Tuesday, September 25, 2012

what is your bike made out of?

This one is made of steel.  On my home home from work I made a bonehead move- a left hand turn into an oncoming car.  No idea why I didn't see it.  I've been riding to and from work most days for 10 years.  I hit the front of the car at an angle, went over the bars, bounced off the windshield and landed on my feet.  I completely caved  in the windshield and don't even have a bruise myself. Really stupid and really lucky.  The visibly shaken but nice woman in the car that I hit and I had a short but pleasant conversation and exchanged information.  I put the wheel back in the skewed fork and rode home, slowly.
 Try that with a carbon fork.  I'm afraid the fork is beyond help this time but I had the people at Elliott Bay straighten it from a crash several years ago. Right now there is a trend for even steel frames to use a carbon fork.  I would rather ride a carbon frame with a steel fork.  A frame is a nice strong triangle and less likely to fail, and even if it does you can probably land safely.  If, on the other hand, a steerer tube or fork leg snaps while you are riding- and we all know that it happens- you are going to hit the ground hard.
Other benefits of a properly designed steel fork, aside from reliability, in my opinion, are better ride quality and better clearance for mud/fenders/bigger tires.  Its probably true that carbon transmits less road vibration and has a nice damp feel to it.  The straight legs on carbon forks are really stiff vertically.  A steel fork with the offset in a nice round bend near the dropouts, like this Colorado II fork, is much more comfortable.  If anyone has an orphaned Serotta Colorado fork with 9 inches of steerer let me know!

Sunday, September 16, 2012


After riding towards the front of the Cat 3 field for the last 5 years, I finally got a win today.  Usually I'm content to just race but I really wanted a win at Steilacoom.  My first cross race was at Steilacoom in 2005, with no spandex and on my trusty Bontrager hardtail.  I had just read an article in the Seattle Times about cyclocross.  I didn't know anyone who raced cyclocross but I had to try it.  Steilacoom, even without the legendary Knapp time run up, is one of my favorite courses- along with Woodland Park and the old Fort Flagler.  Now its on to Cat 2 pack fodder.  Its been fun.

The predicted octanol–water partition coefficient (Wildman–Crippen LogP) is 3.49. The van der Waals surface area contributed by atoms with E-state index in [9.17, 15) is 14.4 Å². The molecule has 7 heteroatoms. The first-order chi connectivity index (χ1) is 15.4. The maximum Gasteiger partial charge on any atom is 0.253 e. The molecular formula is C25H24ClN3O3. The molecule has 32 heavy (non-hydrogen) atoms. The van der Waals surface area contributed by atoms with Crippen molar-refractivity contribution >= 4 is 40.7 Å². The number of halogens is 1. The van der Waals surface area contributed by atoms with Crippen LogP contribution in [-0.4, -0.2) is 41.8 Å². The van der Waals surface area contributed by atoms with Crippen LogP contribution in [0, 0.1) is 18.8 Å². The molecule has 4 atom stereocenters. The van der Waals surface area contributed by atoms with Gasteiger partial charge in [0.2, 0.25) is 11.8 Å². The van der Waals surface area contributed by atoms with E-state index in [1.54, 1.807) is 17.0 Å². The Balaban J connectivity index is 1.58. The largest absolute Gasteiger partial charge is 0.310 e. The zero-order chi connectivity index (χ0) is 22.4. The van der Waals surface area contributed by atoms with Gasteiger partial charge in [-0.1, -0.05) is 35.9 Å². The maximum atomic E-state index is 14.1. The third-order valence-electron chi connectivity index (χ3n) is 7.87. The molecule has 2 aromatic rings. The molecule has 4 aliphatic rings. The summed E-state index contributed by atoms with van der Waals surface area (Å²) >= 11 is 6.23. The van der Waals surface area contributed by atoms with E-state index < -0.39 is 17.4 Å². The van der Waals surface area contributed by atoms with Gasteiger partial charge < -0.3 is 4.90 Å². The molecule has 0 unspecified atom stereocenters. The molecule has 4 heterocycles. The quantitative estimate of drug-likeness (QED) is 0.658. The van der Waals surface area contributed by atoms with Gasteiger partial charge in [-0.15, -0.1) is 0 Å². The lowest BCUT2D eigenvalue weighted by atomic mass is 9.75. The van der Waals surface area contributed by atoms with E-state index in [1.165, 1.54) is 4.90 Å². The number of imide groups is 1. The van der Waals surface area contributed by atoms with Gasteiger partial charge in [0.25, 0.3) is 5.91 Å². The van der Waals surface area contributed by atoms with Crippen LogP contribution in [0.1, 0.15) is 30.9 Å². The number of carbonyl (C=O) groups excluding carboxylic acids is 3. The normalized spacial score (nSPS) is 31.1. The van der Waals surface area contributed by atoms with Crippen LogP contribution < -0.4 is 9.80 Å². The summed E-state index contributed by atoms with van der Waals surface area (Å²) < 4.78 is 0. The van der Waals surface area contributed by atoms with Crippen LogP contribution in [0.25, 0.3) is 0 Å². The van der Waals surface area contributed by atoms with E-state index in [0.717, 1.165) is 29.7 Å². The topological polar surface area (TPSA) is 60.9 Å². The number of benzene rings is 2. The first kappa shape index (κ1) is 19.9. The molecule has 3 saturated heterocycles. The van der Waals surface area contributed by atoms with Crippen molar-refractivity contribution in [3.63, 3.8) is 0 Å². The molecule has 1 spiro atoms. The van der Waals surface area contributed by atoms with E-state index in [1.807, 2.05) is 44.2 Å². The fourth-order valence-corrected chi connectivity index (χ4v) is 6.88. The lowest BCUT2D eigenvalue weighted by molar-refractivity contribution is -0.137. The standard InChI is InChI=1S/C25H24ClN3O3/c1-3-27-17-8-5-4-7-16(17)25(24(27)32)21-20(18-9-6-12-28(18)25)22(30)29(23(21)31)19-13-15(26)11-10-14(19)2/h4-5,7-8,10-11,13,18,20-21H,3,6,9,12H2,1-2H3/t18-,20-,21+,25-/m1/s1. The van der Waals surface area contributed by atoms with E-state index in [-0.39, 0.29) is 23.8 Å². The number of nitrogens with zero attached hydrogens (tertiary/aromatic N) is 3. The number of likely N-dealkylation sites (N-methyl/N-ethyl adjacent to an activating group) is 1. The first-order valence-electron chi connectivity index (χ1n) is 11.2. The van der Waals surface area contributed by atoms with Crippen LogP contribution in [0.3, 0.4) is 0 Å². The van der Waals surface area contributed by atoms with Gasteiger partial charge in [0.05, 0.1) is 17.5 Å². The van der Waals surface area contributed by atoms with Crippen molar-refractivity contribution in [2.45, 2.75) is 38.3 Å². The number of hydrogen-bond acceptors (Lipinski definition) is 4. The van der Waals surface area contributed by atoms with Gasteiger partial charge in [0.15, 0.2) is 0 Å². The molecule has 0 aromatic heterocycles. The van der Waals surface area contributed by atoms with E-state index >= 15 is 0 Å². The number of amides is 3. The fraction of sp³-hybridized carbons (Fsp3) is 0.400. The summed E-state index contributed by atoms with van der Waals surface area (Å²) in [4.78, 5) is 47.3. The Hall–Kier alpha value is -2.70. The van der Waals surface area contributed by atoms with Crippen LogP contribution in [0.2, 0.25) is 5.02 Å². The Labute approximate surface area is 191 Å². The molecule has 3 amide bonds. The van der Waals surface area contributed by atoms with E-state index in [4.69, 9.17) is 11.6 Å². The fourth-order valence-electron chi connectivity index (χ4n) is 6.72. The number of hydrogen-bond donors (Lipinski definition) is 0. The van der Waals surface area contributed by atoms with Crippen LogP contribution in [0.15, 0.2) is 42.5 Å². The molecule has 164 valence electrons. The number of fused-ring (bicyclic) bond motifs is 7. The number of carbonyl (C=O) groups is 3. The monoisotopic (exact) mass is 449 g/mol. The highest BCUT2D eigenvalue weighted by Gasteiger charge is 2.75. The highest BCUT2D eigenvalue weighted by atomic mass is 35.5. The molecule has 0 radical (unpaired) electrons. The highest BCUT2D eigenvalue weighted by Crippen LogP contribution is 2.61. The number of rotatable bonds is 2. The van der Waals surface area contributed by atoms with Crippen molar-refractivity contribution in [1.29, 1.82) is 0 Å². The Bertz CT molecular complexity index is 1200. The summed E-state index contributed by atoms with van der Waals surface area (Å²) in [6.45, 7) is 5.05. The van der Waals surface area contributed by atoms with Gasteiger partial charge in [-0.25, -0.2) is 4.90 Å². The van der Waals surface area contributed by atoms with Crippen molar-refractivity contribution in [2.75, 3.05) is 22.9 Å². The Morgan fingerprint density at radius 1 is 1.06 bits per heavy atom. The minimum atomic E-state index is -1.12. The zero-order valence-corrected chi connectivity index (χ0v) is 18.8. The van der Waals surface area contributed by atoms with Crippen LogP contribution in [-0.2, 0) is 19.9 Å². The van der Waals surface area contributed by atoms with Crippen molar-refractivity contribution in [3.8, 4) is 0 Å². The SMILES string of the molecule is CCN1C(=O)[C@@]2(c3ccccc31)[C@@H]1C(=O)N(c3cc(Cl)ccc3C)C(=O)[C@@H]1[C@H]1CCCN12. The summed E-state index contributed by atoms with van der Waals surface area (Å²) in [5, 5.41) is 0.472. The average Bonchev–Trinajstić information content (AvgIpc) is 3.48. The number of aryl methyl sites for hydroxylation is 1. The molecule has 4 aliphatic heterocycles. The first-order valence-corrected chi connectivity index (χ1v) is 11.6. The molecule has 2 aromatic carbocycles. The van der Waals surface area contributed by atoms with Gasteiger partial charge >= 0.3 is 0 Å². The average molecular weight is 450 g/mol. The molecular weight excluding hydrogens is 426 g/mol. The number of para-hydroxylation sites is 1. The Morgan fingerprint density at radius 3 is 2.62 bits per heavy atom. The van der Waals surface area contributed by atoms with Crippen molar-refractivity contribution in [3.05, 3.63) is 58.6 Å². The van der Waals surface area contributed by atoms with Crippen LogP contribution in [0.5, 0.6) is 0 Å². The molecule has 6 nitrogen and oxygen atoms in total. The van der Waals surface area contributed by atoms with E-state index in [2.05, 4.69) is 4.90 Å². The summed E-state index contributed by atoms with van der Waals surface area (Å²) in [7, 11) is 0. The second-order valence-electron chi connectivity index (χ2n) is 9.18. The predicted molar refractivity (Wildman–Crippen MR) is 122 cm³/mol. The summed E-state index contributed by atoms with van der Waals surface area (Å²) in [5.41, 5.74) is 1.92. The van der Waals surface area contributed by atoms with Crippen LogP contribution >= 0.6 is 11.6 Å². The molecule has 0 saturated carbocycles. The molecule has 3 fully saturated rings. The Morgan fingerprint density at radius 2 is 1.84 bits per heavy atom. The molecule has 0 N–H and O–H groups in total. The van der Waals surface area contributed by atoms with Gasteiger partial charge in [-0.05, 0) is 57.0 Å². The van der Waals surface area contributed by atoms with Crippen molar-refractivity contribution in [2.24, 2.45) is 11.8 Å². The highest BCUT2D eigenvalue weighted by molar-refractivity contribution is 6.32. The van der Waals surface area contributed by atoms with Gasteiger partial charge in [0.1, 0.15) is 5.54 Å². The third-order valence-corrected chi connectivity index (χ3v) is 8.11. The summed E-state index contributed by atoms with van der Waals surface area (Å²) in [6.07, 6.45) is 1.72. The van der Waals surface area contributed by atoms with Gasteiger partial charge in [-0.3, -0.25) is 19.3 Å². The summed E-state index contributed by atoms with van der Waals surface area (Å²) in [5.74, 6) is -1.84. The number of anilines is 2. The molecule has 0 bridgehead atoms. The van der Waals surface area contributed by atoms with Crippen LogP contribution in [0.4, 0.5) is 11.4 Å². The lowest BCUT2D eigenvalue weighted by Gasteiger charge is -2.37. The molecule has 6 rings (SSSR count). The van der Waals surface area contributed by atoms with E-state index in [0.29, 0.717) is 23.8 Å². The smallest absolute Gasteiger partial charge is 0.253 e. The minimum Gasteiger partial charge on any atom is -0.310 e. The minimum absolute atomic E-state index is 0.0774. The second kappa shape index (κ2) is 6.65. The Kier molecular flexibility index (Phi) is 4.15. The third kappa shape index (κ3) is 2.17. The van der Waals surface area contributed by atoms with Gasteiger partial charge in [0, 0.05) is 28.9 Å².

I'm normally not one to geek out on gear.  I have no idea what is taking Don Walker so long to build my new  cross bike.  I'm still racing on a generic aluminum frame with barcon shifters I built up in 2006.   But today I had on a new set of Challenge Fango clinchers.  I have used a Challenge tubular on the front before but I never got around to building up a tubular rear wheel because I rolled the front tire off once or twice.  You can't have a decent result if you roll your tire.  So I usually just use a clincher with WTB cross wolf tires.  They do corner really well.  But I've got to think that a handmade tire with a really supple casing has noticeably improved rolling resistance.  I think its true that a tubular is faster if you can get it to stay on, because you can run them at lower pressures and therefore have better traction in corners.  They are also lighter but I think the weight is a non issue.  But I suspect a handmade clincher with a cotton or cotton/poly casing has the benefit of extremely low rolling resistance, similar to a handmade tubular tire.  The Biccyle Quarterly people have done some really interesting tests on rolling resistance that seem to bear this out.  Its really kind of funny that with all the carbon wheels, electronic shifting, and other high zoot items that seem to be must-have items for a lot of people- the single best thing you can do to make yourself faster, with respect to equipment, is buy some old fashioned handmade tires.  One nice thing about that- we are talking about 80 dollars instead of 40 dollars for a tire.  Not thousands for carbon wheels or electronic drivetrains.

It must have been close to 80 degrees at Steilacoom today.  I'm hoping the odd color of my urine is from beet salad and not dehydration.  It was dry and dusty, but a lot of the corners were still tricky due to loose dirt/sand/gravel.  My plan was to not eat it too hard in any of the turns and pick people off going up the long hills and it worked.  One of the dudes in the creepy pink kit with kittens and knives on it was killing it on a singlespeed- I would have been in trouble if he had been riding a geared bike.  A Keller Rohrbach rider was close too but I think I heard him slide out at one point and he couldn't make it back.